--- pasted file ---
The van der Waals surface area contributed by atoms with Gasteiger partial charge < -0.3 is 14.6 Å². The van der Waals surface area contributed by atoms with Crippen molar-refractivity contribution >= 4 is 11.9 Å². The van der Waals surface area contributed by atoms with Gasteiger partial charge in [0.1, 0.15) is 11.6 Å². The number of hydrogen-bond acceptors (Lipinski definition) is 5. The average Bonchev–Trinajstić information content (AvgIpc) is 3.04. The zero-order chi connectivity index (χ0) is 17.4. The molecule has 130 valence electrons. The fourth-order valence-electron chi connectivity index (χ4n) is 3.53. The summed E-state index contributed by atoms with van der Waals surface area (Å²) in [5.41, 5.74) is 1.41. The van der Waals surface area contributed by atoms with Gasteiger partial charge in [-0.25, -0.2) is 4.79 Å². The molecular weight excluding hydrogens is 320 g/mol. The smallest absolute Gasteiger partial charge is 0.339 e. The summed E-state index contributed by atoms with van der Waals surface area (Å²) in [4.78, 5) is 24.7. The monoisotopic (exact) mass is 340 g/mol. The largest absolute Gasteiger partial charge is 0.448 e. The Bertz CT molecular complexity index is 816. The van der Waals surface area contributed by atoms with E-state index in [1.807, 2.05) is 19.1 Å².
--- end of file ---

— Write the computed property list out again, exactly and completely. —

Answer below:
The van der Waals surface area contributed by atoms with Gasteiger partial charge < -0.3 is 14.6 Å². The van der Waals surface area contributed by atoms with Crippen molar-refractivity contribution >= 4 is 11.9 Å². The van der Waals surface area contributed by atoms with Gasteiger partial charge in [0.1, 0.15) is 11.6 Å². The number of hydrogen-bond acceptors (Lipinski definition) is 5. The average Bonchev–Trinajstić information content (AvgIpc) is 3.04. The zero-order chi connectivity index (χ0) is 17.4. The molecule has 130 valence electrons. The fourth-order valence-electron chi connectivity index (χ4n) is 3.53. The summed E-state index contributed by atoms with van der Waals surface area (Å²) in [5.41, 5.74) is 1.41. The van der Waals surface area contributed by atoms with Gasteiger partial charge in [-0.25, -0.2) is 4.79 Å². The molecular weight excluding hydrogens is 320 g/mol. The smallest absolute Gasteiger partial charge is 0.339 e. The summed E-state index contributed by atoms with van der Waals surface area (Å²) in [4.78, 5) is 24.7. The monoisotopic (exact) mass is 340 g/mol. The largest absolute Gasteiger partial charge is 0.448 e. The Bertz CT molecular complexity index is 816. The van der Waals surface area contributed by atoms with E-state index in [1.807, 2.05) is 19.1 Å².